My first introduction to “The William Tell Overture” came not in some opera theater but as a young boy watching a grainy, black and white television. With the stirring introductory theme music, …
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My first introduction to “The William Tell Overture” came not in some opera theater but as a young boy watching a grainy, black and white television. With the stirring introductory theme music, the announcer would commence with: “A fiery horse with the speed of light, a cloud of dust and hearty, ‘Hi-Yo, Silver! The Lone Ranger….”
For the next 30 minutes, I would be enthralled by the tale of right and justice prevailing over the forces of evil. In the end, as the Lone Ranger road off into the sunset, someone would say, “Who was that masked man?”
As we stand on the cusp of the 2020 election, one of the great divides in our country and here in North Carolina is the question of wearing a mask. This issue has fallen in large part along political lines as best exemplified by the constant refusal of the so-called leader of our country, Donald J. Trump, to wear a mask in public unless completely forced to by circumstances. By contrast, Joe Biden has made it a point to wear a mask and to encourage the general public to do so — a decision derided consistently by Trump.
Our public health officials at both the national and state level have recently begun warning us of a resurgence of the COVID-19 dangers as we move into colder weather and regular flu season. If we seriously want to avoid another major health catastrophe, potentially worse than what we’ve seen to date, the three fundamentals of washing hands, social distancing and mask wearing need to be taken to heart — by all of us, starting with the man in the White House.
Now the Lone Ranger, as we all know, wore a very different kind of mask from the protective gear of today. The Lone Ranger wore his mask for the purpose of protecting his identity, having ostensibly been killed as a Texas Ranger by a marauding band of outlaws. The Lone Ranger’s mask wouldn’t cut it today as public health officials stress the necessity of covering the nose and mouth securely with a mask made of a variety of materials and filters to protect against spreading or inhaling the dreaded COVID-19 virus.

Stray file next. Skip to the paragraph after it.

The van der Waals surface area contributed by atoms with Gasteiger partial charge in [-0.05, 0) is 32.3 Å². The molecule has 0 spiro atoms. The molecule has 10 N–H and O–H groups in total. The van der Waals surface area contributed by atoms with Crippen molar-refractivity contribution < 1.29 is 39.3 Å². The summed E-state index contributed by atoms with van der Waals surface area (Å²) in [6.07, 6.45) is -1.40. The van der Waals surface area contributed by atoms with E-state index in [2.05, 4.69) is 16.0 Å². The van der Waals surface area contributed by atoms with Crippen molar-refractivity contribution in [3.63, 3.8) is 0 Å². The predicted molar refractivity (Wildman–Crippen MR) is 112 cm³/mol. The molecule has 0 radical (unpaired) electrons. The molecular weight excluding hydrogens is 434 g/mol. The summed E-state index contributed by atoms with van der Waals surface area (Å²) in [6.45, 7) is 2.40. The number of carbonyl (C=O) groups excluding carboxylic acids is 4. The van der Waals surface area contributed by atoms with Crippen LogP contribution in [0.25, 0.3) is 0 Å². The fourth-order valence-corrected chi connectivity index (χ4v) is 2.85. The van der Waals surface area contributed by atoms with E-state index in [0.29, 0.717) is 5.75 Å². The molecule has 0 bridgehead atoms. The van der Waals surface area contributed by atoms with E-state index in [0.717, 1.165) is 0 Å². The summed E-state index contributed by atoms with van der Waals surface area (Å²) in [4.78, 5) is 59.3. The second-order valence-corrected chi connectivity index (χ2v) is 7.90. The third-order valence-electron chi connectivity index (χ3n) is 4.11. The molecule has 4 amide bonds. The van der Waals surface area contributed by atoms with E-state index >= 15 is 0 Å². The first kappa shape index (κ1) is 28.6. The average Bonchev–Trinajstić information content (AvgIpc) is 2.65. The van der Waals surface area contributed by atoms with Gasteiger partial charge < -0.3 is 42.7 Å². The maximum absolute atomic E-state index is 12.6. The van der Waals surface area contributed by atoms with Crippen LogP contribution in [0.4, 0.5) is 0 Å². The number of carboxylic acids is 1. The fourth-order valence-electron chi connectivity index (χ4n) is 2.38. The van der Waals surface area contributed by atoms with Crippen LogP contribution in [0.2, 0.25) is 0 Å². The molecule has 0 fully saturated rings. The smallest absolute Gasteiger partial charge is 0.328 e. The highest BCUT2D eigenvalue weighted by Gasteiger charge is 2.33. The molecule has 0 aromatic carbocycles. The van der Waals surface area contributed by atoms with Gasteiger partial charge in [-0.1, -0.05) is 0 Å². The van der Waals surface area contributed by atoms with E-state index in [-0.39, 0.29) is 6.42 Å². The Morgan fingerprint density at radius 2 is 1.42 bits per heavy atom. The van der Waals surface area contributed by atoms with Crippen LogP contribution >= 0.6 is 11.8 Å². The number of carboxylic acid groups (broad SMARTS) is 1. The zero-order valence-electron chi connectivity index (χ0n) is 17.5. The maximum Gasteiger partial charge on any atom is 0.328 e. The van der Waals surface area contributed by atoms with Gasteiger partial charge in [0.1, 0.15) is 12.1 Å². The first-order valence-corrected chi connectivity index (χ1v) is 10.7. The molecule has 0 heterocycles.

In a book published in 1996, titled “The Lone Ranger’s Code of the West,” Fran Striker, the son of one of the creators of the Lone Ranger, set out to articulate in print the Ranger’s Code. That Code was intended to mold individual character and define a set of personal dictates for action. The Code set out a list of characteristics that Striker felt defined the actions of the Lone Ranger over the course of his long career. The Lone Ranger is: honest, fair, caring, respectful, loyal, tolerant, morally courageous and does his duty.
At the end of the book, Striker sets out three character-based decision-making tools of the masked man. 1) The Lone Ranger considers the interests and well-being of all likely to be affected by his actions. 2) He makes decisions characterized by the core ethical values of honesty, fairness, caring, respect, loyalty, tolerance, duty and the moral courage to do what needs to be done. 3) If it is clearly necessary to choose one ethical value over another, the Lone Ranger will do the thing that he sincerely believes to be best for society in the long run.
As our country, state and local communities struggle with painfully difficult decisions weighing the public health consequences and the economic ramifications of this pandemic, our leaders from top to bottom, across party lines and self-interest would do well to remember the Lone Ranger’s Code of the West. Wearing a mask today whether in a store or work place; whether appearing in groups of people for social, religious or political purposes, is done for the very best of reasons. All of those first responders, health care providers, law enforcement and others are setting the right example for us.
Maybe the next time that person in line at the store or choosing to sit next to you in a meeting has a mask on, our response needs to be one filled with admiration and appreciation for their concerns about all of us. “Who was that masked person?” — simply answered, a fellow citizen that cared for others. Thanks for remembering the Lone Ranger’s Code of the West.
Judge Bob Orr was the first Republican to win a statewide judicial race in N.C. in the 20th century. A native of Hendersonville, he has also taught a course on the N.C. Constitution at UNC School of Law since 2002. Having been back in private practice since 2010, Orr has argued numerous cases in both state and federal court. He practiced law in Asheville for a number of years before being appointed to the Court of Appeals by Governor Jim Martin in 1988.
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